Incredibly, nothing deterred them and now thousands are Israeli citizens. It is remarkable to witness how deeply their Jewishness was planted in them.

Dr. Patrick Graham, director of the Pitts Library of the Theological School at Emory University in Atlanta, Georgia, who was presented with a copy of this work to add to the library’s collection of more than 650 Haggadot, writes: “In reviewing this Haggada, I learned much about Ethiopian Jewry which I never knew previously. The power of the photos and the seminal meaning in the art make this Haggada one to be cherished for it opens many doors to the history of a ‘remarkable tribe’ of the Jewish people. I found the readings and poetry of Ethiopian Jewry relating to Passover touching because the Exodus from Egypt was woven into the exodus from Ethiopia to Israel. Our students in the theological school from all divisions of Emory University now can study this spiritually informative work.”

Waldman includes a wide variety of Ethiopian Passover prayers and poetry translated into English. One beautiful poem is “Journey to the Land of Israel” by Haim Idisis, a community leader. It was made popular as a song by Israeli musician Shlomo Gronich. These poignant lines capture the meaning, in contemporary fashion, of the Ethiopian journey to the Promised Land.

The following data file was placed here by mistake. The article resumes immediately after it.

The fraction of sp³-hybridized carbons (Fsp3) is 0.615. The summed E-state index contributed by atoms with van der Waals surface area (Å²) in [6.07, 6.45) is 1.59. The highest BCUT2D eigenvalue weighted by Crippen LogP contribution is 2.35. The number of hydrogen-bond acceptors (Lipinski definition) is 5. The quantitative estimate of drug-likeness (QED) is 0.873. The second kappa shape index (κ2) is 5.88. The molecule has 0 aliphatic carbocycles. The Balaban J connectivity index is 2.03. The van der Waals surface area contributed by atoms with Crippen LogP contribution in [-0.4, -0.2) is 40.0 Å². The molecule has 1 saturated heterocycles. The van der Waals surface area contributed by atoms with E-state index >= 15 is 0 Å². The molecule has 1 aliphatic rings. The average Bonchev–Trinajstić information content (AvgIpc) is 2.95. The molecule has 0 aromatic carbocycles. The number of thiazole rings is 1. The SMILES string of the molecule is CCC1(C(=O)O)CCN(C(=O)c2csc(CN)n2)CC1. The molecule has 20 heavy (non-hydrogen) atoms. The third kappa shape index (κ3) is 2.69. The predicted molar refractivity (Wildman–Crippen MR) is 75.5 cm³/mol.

In the poem, they are urged on by the the spirit of their mother, even as she is tragically murdered by a band of thieves. The final verse reads:

By the light of the moon I see my mother’s figure/ Staring at me./ Dear Mother, do not disappear;/ If she were by my side, she could/ Convince them that I too am a Jew.

Just a little more, just a little bit,/ Lift up your eyes my children,/ One last push before we reach Jerusalem.

At the end of the Seder we say: “Leshana haba’a biyerushalayim habenuya” “Next year in rebuilt Jerusalem.”

The Ethiopian Jews have come home en masse. Now with this Haggada, their history of striving to be Jewish can be more intensively explored. Clearly, part of the manner in which they survived was through their devotion to the Passover tale of freedom and their yearning to return to Jerusalem.